Sunday, June 14, 2009

Nokia N800 internet tablet review

Here is a video review of the N800. It's under 12 minutes so if you're not that curious or interested, I may write a review later.


Saturday, June 13, 2009

MOLLE utility waist and shoulder bag

I bought this pack on eBay for $8, and $9 shipping here:

It shipped from Hong Kong to Wisconsin, USA in 10 days, which was reasonable considering it was said to take from 7 to 14 days.

I bought it for photo trips of course. It's a good enough size to not be a burden carrying, enough space for some food and a bottle (or MORE food, put your water bottle on either side pocket - which would fit probably 2 or 3 cell phones each as well). You can wear it around the waist or from the shoulder.

Overall, I'm pretty happy with it. The build quality is good, the materials are generally good - though zipper teeth are plastic, along with the clips and loops. The actual zipper pulls are metal. There seems to be some water-proofing or water-resistant material sewn inside most pockets as lining, which is great. Otherwise, the material seems to be nylon and I can't imagine much water would get through - standard backpack material.

With my N800 in a Dell PDA case, belt-clipped to MOLLE strap

Size comparison of N800 to bag

There is a back face to the bag with velcro on both sides,
opens up for a hidden pocket (open on either/both sides) - would be very nice for maps/documents

Metal rings, not sure what for, but you could clip things on them

Plastic loop bits to place the strap through (to wear pack on waist)

The main compartment, one large enough area with mesh-webbing pocket (loose, not taught)

The front

2nd compartment, has 1 wide pocket in back, and 2 smaller ones in front (memory cards, keys perhaps)

General shot of the pack

Worn over the shoulder

Friday, May 22, 2009


Just browsing Ranger I've found some essential gear. I'm not sure I'd pay the full price of all this (a bit over $600!), but it at least gives an idea of what may sometimes be needed on long trips.

Brunton Monocular

Good for seeing animals (I've seen plenty of deer along the tracks), and far ahead along the path.


For repair or needing to put together a shelter, etc.


Sometimes you're out later than usual and suddenly it's dark - or you're inside somewhere with no light.

Wind-up flashlight

LED light sticks

Radio pouch

Radio x2 set

Keeping communication if 2 people are far apart enough on the trip, during scouting, etc.

Camelbak MULE hydration pack


Gotta keep hydrated, also seems to serve well as a small backpack.


Never know if you have to cut through some wood to build a shelter.

Fatboy Versipack

A decent size waist-pack (minus the gun)

Medium assault pack

Bigger packpack which supports hydration reservoirs (Camelbak)

Individual first-aid kit

Gear pouch

Good for camera or other supplies

Sweat-wicking t-shirt

Important to wick away moisture, especially if you've been sweating and it gets cold later

Rain poncho


Don't wanna get caught in a storm without this

Water/chemical resistant leather gloves

Helpful when climbing rocky or rough terrain

Padded patrol belt

Can add MOLLE pouches, etc. for carrying gear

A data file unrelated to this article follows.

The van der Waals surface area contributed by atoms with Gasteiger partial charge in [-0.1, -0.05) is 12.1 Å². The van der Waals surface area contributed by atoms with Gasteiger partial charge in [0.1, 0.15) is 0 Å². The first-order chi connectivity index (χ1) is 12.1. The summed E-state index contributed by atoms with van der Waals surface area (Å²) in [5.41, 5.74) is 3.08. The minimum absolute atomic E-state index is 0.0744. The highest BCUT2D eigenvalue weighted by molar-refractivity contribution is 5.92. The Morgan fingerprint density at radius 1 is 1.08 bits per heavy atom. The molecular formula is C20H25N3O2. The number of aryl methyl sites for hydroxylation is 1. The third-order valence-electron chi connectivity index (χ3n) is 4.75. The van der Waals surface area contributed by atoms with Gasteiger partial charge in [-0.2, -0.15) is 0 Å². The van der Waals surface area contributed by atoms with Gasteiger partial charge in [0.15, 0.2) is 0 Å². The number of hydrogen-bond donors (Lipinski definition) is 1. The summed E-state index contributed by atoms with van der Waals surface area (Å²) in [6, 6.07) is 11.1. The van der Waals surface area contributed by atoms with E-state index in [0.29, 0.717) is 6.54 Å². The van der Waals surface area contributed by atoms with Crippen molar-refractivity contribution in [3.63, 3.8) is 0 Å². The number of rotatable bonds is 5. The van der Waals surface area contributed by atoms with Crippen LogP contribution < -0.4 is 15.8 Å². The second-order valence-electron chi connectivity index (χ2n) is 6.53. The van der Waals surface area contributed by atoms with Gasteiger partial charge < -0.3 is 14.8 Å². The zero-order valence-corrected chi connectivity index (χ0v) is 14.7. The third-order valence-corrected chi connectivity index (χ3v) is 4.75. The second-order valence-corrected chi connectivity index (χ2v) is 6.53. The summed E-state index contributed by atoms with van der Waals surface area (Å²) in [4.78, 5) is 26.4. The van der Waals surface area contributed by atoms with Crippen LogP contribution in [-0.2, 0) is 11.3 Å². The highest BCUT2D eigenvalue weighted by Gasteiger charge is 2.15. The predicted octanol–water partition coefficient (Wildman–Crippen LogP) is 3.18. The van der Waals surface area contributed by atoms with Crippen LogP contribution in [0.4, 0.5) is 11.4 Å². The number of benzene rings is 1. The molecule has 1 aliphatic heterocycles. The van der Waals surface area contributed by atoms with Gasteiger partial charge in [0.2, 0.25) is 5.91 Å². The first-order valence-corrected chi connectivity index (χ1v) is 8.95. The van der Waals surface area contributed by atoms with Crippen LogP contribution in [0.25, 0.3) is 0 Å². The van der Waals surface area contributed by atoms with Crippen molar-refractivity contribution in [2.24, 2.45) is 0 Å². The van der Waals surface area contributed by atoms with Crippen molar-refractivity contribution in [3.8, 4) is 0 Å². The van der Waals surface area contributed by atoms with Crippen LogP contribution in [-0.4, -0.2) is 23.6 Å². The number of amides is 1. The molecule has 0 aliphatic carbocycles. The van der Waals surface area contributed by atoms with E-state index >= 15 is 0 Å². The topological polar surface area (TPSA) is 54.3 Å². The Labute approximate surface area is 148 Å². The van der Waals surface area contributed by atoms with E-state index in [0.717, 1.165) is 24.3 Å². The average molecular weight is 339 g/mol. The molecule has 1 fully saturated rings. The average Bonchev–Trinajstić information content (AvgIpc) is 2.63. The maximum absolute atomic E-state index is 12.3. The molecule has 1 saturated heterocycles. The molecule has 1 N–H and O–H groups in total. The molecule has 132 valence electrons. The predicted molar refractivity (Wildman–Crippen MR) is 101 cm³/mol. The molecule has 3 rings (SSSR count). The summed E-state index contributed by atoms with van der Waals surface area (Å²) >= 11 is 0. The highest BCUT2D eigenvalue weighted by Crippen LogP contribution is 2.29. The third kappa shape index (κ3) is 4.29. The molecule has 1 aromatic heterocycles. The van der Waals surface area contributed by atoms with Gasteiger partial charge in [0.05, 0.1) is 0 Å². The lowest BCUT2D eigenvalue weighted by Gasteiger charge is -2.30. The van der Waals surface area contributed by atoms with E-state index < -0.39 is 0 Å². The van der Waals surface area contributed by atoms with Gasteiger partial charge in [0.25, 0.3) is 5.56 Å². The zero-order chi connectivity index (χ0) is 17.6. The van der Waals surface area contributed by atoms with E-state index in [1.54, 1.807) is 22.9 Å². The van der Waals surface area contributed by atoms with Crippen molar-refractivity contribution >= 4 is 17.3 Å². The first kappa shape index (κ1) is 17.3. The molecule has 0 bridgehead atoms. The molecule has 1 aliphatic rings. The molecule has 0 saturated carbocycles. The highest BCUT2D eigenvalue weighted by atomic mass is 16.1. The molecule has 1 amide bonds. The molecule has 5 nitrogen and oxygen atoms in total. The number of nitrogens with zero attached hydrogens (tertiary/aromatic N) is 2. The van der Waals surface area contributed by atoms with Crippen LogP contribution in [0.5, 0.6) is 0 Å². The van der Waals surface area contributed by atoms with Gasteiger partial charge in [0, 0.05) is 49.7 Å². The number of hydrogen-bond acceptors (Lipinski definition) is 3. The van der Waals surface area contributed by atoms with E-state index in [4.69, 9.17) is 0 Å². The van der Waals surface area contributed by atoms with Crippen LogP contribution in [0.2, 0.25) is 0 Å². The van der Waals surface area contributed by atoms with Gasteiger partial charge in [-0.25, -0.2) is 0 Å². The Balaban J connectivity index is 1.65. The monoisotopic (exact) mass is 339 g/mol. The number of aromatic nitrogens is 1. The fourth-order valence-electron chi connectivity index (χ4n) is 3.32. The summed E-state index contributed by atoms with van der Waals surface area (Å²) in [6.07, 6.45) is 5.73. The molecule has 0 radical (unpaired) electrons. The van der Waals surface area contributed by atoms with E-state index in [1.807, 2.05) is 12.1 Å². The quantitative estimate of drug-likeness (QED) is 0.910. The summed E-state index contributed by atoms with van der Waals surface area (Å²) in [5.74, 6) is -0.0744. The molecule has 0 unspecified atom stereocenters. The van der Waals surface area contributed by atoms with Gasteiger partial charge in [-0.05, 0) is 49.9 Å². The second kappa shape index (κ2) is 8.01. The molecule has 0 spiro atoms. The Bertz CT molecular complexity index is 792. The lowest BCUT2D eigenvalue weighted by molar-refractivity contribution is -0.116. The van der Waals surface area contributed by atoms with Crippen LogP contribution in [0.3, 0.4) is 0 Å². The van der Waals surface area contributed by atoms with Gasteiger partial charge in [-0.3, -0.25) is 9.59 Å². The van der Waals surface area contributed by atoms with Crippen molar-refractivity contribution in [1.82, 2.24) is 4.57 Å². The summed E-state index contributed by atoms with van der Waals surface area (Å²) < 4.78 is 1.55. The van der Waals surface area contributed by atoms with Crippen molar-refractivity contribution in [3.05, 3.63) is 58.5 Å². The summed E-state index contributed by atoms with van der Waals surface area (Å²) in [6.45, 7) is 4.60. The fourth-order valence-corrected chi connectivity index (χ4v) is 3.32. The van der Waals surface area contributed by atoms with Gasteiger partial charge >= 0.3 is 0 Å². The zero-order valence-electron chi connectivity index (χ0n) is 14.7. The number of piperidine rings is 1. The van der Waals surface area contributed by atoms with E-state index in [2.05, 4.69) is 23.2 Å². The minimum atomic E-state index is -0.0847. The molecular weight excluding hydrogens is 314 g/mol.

Total: $608.50

Saturday, November 17, 2007


Location: Neenah, WI
Radius: 8 miles


While this rock quarry in Menasha wasn't my intended destination, I couldn't pass it up. I first came across it when I lived in the city about 10 years ago, used to ride my bike around. It seems a little bit different this time around, and I didn't see any fluorescent green pools of liquid as I first did. I got halfway through it when I heard dogs barking. A man was walking with them and yelling. I thought "damn, guard dogs and property owner telling me to leave?" -- not even the case, just a guy casually walking through.

Climbed around on the sandy mounds of pebbles and such for some other vantage points. In one particular area near the industrial equipment the scent of sulfur, I assume - hit me hard. I'm not quite sure what is done here at the quarry, other than it's owned by Badger Highway.

And now, to the intended destination I took the 16 mile round trip on foot for. I left about 1 PM and arrived home about 8:30 PM. I maybe spent half an hour to 45 minutes at the quarry, but what took me so long was probably the 8 mile walk home - sore as hell. I wanted to just take a bus home, but for some unexplainable reason, I kept walking. Let's not forget it was 29 F (-1.6 C) out. I really wasn't bothered at all though, I dressed in layers, had gloves, didn't really even need a winter hat. It was all quite managable, and nice to take in the sights of Neenah. Notorious for paper (which really, is more important than you would think), the city is quite a little industry with mills about the river, old historic downtown buildings... a certain inviting, admirable character about the town of 24,000.

I came across this old, almost ominous industrial building when walking home to Appleton (again, about 8 miles) from a temporary job. I didn't have a camera with me, but there was something awesome about it - and I think it's because I knew nothing about it. Apparently it belongs to Voith Paper company, which given the location, is not surprising. I have no idea what the facility is used for, but it seems that trains can unload beneath a railed-crane of above. By the time I got there, it was getting darker than I wanted, so the photos really don't represent the intricacies too well. There seem to be dozens of pipes, stairways, ladders, stacks... it was practically something out of Doom 3.

And finally, over the bridge and back home.

Monday, October 22, 2007


Location: Appleton, WI
Radius: 1.25 miles